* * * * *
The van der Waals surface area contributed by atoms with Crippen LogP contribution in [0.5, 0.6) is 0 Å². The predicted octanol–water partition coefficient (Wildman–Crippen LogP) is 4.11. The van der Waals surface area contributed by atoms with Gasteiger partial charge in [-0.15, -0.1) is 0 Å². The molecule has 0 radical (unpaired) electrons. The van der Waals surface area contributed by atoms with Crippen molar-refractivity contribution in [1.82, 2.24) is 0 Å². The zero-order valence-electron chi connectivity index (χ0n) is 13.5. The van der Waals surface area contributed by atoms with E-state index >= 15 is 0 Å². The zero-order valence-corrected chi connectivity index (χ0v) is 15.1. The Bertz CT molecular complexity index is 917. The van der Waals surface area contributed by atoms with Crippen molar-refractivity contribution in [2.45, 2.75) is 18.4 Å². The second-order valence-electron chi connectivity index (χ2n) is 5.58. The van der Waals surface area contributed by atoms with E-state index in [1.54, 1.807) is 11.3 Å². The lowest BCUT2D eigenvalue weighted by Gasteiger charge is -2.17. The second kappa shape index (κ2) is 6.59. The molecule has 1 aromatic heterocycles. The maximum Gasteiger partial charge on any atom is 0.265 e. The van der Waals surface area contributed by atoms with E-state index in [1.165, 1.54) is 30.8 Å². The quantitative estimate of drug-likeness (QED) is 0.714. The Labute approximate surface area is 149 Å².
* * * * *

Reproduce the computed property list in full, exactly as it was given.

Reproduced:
The van der Waals surface area contributed by atoms with Crippen LogP contribution in [0.5, 0.6) is 0 Å². The predicted octanol–water partition coefficient (Wildman–Crippen LogP) is 4.11. The van der Waals surface area contributed by atoms with Gasteiger partial charge in [-0.15, -0.1) is 0 Å². The molecule has 0 radical (unpaired) electrons. The van der Waals surface area contributed by atoms with Crippen molar-refractivity contribution in [1.82, 2.24) is 0 Å². The zero-order valence-electron chi connectivity index (χ0n) is 13.5. The van der Waals surface area contributed by atoms with E-state index >= 15 is 0 Å². The zero-order valence-corrected chi connectivity index (χ0v) is 15.1. The Bertz CT molecular complexity index is 917. The van der Waals surface area contributed by atoms with Crippen molar-refractivity contribution in [2.45, 2.75) is 18.4 Å². The second-order valence-electron chi connectivity index (χ2n) is 5.58. The van der Waals surface area contributed by atoms with E-state index in [1.54, 1.807) is 11.3 Å². The lowest BCUT2D eigenvalue weighted by Gasteiger charge is -2.17. The second kappa shape index (κ2) is 6.59. The molecule has 1 aromatic heterocycles. The maximum Gasteiger partial charge on any atom is 0.265 e. The van der Waals surface area contributed by atoms with E-state index in [1.165, 1.54) is 30.8 Å². The quantitative estimate of drug-likeness (QED) is 0.714. The Labute approximate surface area is 149 Å².